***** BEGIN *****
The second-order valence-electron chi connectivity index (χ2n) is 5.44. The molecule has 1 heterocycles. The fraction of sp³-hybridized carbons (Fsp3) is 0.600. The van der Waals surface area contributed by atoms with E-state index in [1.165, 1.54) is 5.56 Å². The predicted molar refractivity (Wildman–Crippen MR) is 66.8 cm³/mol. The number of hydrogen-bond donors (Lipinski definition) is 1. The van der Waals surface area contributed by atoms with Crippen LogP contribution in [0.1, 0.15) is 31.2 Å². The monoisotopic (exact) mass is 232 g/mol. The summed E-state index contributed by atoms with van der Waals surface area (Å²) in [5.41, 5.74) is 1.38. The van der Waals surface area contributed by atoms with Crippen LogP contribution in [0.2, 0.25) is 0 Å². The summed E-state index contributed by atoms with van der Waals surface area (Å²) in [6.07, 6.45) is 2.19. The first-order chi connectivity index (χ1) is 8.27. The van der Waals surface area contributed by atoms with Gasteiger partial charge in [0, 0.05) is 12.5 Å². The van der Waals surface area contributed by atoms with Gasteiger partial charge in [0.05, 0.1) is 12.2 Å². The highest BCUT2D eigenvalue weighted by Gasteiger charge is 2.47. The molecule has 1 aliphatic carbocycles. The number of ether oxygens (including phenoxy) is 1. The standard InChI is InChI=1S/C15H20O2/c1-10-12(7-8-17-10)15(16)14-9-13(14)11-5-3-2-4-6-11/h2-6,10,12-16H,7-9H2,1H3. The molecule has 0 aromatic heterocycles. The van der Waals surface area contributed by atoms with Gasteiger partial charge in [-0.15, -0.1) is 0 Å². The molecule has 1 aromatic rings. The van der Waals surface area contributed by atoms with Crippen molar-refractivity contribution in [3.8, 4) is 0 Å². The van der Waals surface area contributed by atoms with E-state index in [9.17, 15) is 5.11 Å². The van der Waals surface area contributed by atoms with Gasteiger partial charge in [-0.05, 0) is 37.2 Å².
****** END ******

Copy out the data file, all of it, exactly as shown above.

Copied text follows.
The second-order valence-electron chi connectivity index (χ2n) is 5.44. The molecule has 1 heterocycles. The fraction of sp³-hybridized carbons (Fsp3) is 0.600. The van der Waals surface area contributed by atoms with E-state index in [1.165, 1.54) is 5.56 Å². The predicted molar refractivity (Wildman–Crippen MR) is 66.8 cm³/mol. The number of hydrogen-bond donors (Lipinski definition) is 1. The van der Waals surface area contributed by atoms with Crippen LogP contribution in [0.1, 0.15) is 31.2 Å². The monoisotopic (exact) mass is 232 g/mol. The summed E-state index contributed by atoms with van der Waals surface area (Å²) in [5.41, 5.74) is 1.38. The van der Waals surface area contributed by atoms with Crippen LogP contribution in [0.2, 0.25) is 0 Å². The summed E-state index contributed by atoms with van der Waals surface area (Å²) in [6.07, 6.45) is 2.19. The first-order chi connectivity index (χ1) is 8.27. The van der Waals surface area contributed by atoms with Gasteiger partial charge in [0, 0.05) is 12.5 Å². The van der Waals surface area contributed by atoms with Gasteiger partial charge in [0.05, 0.1) is 12.2 Å². The highest BCUT2D eigenvalue weighted by Gasteiger charge is 2.47. The molecule has 1 aliphatic carbocycles. The number of ether oxygens (including phenoxy) is 1. The standard InChI is InChI=1S/C15H20O2/c1-10-12(7-8-17-10)15(16)14-9-13(14)11-5-3-2-4-6-11/h2-6,10,12-16H,7-9H2,1H3. The molecule has 0 aromatic heterocycles. The van der Waals surface area contributed by atoms with Gasteiger partial charge in [-0.15, -0.1) is 0 Å². The molecule has 1 aromatic rings. The van der Waals surface area contributed by atoms with Crippen molar-refractivity contribution in [3.8, 4) is 0 Å². The van der Waals surface area contributed by atoms with E-state index in [9.17, 15) is 5.11 Å². The van der Waals surface area contributed by atoms with Gasteiger partial charge in [-0.05, 0) is 37.2 Å².